Make it imperative.  For instance, compare these two call-to-action phrases:

  1. Are You Ready to Subscribe?
  2. Subscribe Now!

Which one pushes you to act? The second one, of course. First of all, it’s never good to ask a question in any kind of copy where you present the reader with the option of responding, “No,” and giving them permission to move on. “Subscribe Now!” works because the phrase is definitive and authoritative. It tells the reader exactly what to do.

Urgency/FOMO. Creating a sense of urgency to act is essential. People will put off making decisions or making commitments if you give them any way to avoid it. Make sure your reader knows that the time to act is now with messages like “Get your limited time offer” or “Order while supplies last.” If you have a free offer, make sure you put that magic word, “free,” in the CTA. It’s the most powerful word in the English language.

Brevity and simplicity. Don’t try to pack an additional selling message in the CTA. They aren’t for selling. They’re for compelling action to the next step in the sales process. A CTA shares the golden rule of brevity with a lot of different media, especially out-of-home. A good rule of thumb is to keep your CTA between two and five words, although, like all rules, it can be broken when it serves your purposes.

Relevance. Make sure your CTA is abundantly clear about what you want the reader to do. If you’re asking the reader to download a white paper, be clear about that. Also, it’s important to make your CTA relevant to where they are in the sales funnel. The first message in most B2B buying environments shouldn’t be “Buy Now.” Likewise, if you’re writing a CTA for a retargeting ad, don’t act like you’ve never “met.” Nudge them to the next step in the process with something like, “Set up your demo.”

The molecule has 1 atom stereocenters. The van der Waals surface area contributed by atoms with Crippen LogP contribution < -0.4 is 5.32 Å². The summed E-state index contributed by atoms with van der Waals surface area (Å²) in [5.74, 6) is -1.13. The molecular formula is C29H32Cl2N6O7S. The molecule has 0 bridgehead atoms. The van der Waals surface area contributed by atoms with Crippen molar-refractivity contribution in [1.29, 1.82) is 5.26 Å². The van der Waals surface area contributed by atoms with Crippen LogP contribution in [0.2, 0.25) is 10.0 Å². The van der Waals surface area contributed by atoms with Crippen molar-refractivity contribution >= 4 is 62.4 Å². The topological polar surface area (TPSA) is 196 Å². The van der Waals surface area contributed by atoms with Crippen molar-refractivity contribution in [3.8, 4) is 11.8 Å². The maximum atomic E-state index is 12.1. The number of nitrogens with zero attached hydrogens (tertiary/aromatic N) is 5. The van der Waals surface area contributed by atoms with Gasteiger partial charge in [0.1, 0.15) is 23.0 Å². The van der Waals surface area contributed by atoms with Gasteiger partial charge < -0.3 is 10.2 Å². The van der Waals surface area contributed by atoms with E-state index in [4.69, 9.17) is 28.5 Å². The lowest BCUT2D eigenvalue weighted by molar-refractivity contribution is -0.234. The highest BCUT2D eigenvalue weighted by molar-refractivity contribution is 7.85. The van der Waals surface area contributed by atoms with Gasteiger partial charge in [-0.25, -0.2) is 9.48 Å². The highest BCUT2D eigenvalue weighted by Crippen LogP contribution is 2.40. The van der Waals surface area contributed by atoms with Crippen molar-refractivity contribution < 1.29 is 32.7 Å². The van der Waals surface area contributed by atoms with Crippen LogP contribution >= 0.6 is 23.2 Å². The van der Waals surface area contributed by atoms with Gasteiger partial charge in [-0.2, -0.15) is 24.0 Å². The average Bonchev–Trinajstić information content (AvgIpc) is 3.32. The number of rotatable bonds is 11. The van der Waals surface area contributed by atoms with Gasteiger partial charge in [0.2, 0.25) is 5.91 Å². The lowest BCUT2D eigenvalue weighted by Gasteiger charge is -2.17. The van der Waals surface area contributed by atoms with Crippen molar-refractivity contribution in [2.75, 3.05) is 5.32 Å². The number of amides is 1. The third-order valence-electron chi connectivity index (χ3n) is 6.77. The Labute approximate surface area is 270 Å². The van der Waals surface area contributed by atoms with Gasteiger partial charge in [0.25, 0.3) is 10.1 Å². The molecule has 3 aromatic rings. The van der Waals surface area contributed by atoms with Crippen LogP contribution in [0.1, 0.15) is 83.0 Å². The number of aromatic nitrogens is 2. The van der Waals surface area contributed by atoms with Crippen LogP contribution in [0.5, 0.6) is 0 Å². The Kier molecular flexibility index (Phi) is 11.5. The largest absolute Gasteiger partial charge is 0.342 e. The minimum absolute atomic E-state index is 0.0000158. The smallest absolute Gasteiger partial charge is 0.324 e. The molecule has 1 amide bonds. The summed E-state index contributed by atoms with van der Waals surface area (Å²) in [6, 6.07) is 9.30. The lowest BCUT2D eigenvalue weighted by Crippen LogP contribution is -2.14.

Identify the audience’s desires. What would motivate them to follow through on your ad or look at your content in the first place? Connect your CTA to fulfilling those desires. Craft your message in a way that speaks to them. Use words that inspire enthusiasm. Instead of “Schedule your property tour now,” try “Find your dream home today.”

Could it be any clearer? What does ContentCal want you to do? Answer: Register for this event. Bonus points for setting it up with FREE.


What shape should it be?

A quick note on shape. A rectangular shape has pretty much become an expected norm, and so you want to be careful not to stray so far afield from what people expect a CTA to look like that your response rates are suppressed. The consensus is that a CTA should look like a button. A drop shadow or a dimensional effect can help with that. In addition, the larger they are, the better, especially in the mobile environment.

Even in the context of the rectangular convention, there are some things to consider.  Specifically, there is the question of sharp or rounded corners. You might say this is a pretty insignificant “inside baseball” question for digital marketing nerds, but there is some data to consider here.